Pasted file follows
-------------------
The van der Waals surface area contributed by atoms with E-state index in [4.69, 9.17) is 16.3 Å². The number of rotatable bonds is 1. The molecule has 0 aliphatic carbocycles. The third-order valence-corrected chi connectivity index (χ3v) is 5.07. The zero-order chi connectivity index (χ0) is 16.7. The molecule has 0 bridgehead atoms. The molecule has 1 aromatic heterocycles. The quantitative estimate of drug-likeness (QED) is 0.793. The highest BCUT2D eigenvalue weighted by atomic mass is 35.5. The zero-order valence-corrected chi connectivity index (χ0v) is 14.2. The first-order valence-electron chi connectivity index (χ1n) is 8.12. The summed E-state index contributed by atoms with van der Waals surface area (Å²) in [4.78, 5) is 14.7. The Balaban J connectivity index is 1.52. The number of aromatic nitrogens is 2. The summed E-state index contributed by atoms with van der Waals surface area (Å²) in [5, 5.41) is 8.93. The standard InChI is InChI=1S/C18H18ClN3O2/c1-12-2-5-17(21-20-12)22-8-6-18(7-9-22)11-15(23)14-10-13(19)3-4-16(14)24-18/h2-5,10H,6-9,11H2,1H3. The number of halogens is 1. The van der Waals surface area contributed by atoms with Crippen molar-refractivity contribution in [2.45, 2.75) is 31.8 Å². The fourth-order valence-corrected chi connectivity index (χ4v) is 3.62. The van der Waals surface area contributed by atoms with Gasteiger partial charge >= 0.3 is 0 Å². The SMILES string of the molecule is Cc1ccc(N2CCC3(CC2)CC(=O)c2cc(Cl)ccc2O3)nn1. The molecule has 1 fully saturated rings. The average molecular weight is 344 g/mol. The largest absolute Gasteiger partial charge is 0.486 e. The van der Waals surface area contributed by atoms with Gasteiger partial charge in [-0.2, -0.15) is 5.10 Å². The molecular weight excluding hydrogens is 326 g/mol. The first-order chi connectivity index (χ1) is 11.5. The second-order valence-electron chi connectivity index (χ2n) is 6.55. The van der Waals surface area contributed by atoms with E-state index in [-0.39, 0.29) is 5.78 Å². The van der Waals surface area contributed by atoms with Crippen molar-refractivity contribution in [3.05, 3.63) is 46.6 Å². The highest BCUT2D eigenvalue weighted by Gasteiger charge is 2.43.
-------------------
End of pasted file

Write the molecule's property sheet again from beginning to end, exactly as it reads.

The van der Waals surface area contributed by atoms with E-state index in [4.69, 9.17) is 16.3 Å². The number of rotatable bonds is 1. The molecule has 0 aliphatic carbocycles. The third-order valence-corrected chi connectivity index (χ3v) is 5.07. The zero-order chi connectivity index (χ0) is 16.7. The molecule has 0 bridgehead atoms. The molecule has 1 aromatic heterocycles. The quantitative estimate of drug-likeness (QED) is 0.793. The highest BCUT2D eigenvalue weighted by atomic mass is 35.5. The zero-order valence-corrected chi connectivity index (χ0v) is 14.2. The first-order valence-electron chi connectivity index (χ1n) is 8.12. The summed E-state index contributed by atoms with van der Waals surface area (Å²) in [4.78, 5) is 14.7. The Balaban J connectivity index is 1.52. The number of aromatic nitrogens is 2. The summed E-state index contributed by atoms with van der Waals surface area (Å²) in [5, 5.41) is 8.93. The standard InChI is InChI=1S/C18H18ClN3O2/c1-12-2-5-17(21-20-12)22-8-6-18(7-9-22)11-15(23)14-10-13(19)3-4-16(14)24-18/h2-5,10H,6-9,11H2,1H3. The number of halogens is 1. The van der Waals surface area contributed by atoms with Crippen molar-refractivity contribution in [2.45, 2.75) is 31.8 Å². The fourth-order valence-corrected chi connectivity index (χ4v) is 3.62. The van der Waals surface area contributed by atoms with Gasteiger partial charge >= 0.3 is 0 Å². The SMILES string of the molecule is Cc1ccc(N2CCC3(CC2)CC(=O)c2cc(Cl)ccc2O3)nn1. The molecule has 1 fully saturated rings. The average molecular weight is 344 g/mol. The largest absolute Gasteiger partial charge is 0.486 e. The van der Waals surface area contributed by atoms with Gasteiger partial charge in [-0.2, -0.15) is 5.10 Å². The molecular weight excluding hydrogens is 326 g/mol. The first-order chi connectivity index (χ1) is 11.5. The second-order valence-electron chi connectivity index (χ2n) is 6.55. The van der Waals surface area contributed by atoms with E-state index in [-0.39, 0.29) is 5.78 Å². The van der Waals surface area contributed by atoms with Crippen molar-refractivity contribution in [3.05, 3.63) is 46.6 Å². The highest BCUT2D eigenvalue weighted by Gasteiger charge is 2.43.